RestaurantsTypically, restaurants face poor maintenance of exhaust hoods, leaky sink pipes, spilled food particles on the floor, and inadequate makeup air, resulting in more frequent breakdowns of systems than in other building types. Therefore, only 50% of the food service buildings are considered healthy buildings, with 35% constituting generally healthy buildings. Unhealthy buildings with sources unknown and known are estimated to constitute 42% of the total number of buildings of this type, with 30% being unhealthy buildings with an unknown source of problems.
Only 8% of the total buildings are considered SBS buildings, because the HVAC systems are relatively small and are maintained more frequently than buildings of other types due to the immediate impact of a system breaking down.
BarsBars typically experience a higher level of pollutants and occupancy density, and the conditioning systems are often not sufficient and in poor condition. Consequently, the wellness of these buildings is generally worse than that of restaurants. However, since the problem is known, the unhealthy problem known category increases the most.
Lodging (Humid Climate)Lodging establishments in humid climates have their own challenges due to the high latent load that systems must overcome. Most lodging facilities do not have the proper type of cooling system to be able to control indoor humidity which leads to an environment conducive to the growth of fungi, mold, and microorganisms on the inside walls of ducts, in condensate pans, and on building walls, ceilings, and filters. Poor maintenance, improper air balancing, and improper control strategies aggravate the situation. The maintenance personnel frequently cannot keep up with the system breakdowns or units requiring service.
For the above reasons, 55% of lodging buildings are considered unhealthy buildings, of which 40% are unhealthy buildings with sources unknown, and 15% sources known. Sick buildings constitute 15%. Generally healthy and healthy buildings are estimated at 18% and 12%, respectively.
Lodging (NonHumid Climate)While there are fewer problems in the general lodging industry than those located in humid climates, there are still problems due to poor maintenance, high traffic in the space, and poor supply and distribution of outdoor air to the occupied spaces. Therefore, 45% of lodging buildings are considered unhealthy buildings, of which 35% are unhealthy buildings with sources unknown, and 10% sources known. Sick buildings constitute 10%. Generally healthy and healthy buildings are estimated at 30% and 15%, respectively.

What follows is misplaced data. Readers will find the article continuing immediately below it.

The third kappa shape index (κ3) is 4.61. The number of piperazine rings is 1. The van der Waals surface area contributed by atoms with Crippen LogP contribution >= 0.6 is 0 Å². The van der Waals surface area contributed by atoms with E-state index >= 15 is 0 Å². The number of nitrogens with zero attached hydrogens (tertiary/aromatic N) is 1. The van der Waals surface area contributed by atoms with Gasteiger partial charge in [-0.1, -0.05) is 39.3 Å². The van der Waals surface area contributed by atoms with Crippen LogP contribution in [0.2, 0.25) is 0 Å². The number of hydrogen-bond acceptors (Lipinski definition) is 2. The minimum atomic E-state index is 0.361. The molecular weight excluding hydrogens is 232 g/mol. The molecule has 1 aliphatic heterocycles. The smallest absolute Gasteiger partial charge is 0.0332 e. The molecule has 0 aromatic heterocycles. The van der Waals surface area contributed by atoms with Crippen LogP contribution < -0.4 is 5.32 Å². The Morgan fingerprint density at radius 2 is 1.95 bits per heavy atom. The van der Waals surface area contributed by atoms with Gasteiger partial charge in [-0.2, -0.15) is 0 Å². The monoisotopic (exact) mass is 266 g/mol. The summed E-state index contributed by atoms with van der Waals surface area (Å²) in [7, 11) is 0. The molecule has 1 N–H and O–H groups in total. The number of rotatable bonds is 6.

CasinosCasinos fall between bars and restaurants, in that they have greater pollutant generation than restaurants, but they typically have better conditioning systems and maintenance than most bars. Therefore, 50% of casinos are considered unhealthy buildings, comprising 30% as unhealthy buildings with sources unknown, and 20% with sources known. Sick buildings constitute 10%. Generally healthy and healthy buildings are estimated at 25% and 15%, respectively.
How to Improve IAQThere are multiple opportunities to improve the IAQ in hospitality facilities. For ease of discussion, these opportunities can be divided into two categories of upgrade opportunities:
- Meet or exceed the requirements of ASHRAE Standard 62-1999:
- Change the rate of outdoor air;
- Install demand control;
- Develop smoke and odor control and separation systems;
- Monitor outdoor air quantity to meet ventilation requirements;
- Install local exhaust;
- Increase ventilation effectiveness;
- Maximize economizer cycle;
- Relocate air vents;
- Change the air filtration method; and
- Reduce unwanted infiltration/exfiltration.
- Improve space control to meet the health needs of Standard 62-1999 and meet or exceed the generally accepted requirements of ASHRAE Standard 55-1992:
- Improve space temperature control;
- Improve control or provide positive control of humidity (dehumidification); and
- Install humidification, self-contained steam humidifiers.
Cost to ImplementThe estimated capital cost of all the potential IAQ improvements is $20.2 billion with an annual recurring cost of $1.1 billion. The cost breakdown is presented in Table 2.
Savings due to Improved IAQAccomplishing the improvement of the IAQ to ASHRAE Standard 62-1999 levels is economical for all buildings in the hospitality industry that currently do not meet Standard 62. A summary of the demographics, costs, and benefits calculated in this study are shown in Table 3.
ConclusionsWe have the ability to improve the health and lifestyle of close to 9.5 million workers in the United States and scores of hospitality facilities. This can be accomplished through the implementation of procedures to maintain the IAQ and comfort to ASHRAE standards. For a one-time investment with a year payback, the savings of over $250 billion dollars net present value for 20 years is staggering. As a nation, we must push forward and institute these changes for ourselves, and our future.
The information contained in this article was gathered under a research grant from the National Energy Management Institute. Their support and foresight on IAQ is greatly appreciated.
EDITOR'S NOTE: Some tables associated with this article do not translate to the Internet. To view the images, please refer to the print version of this month's issue.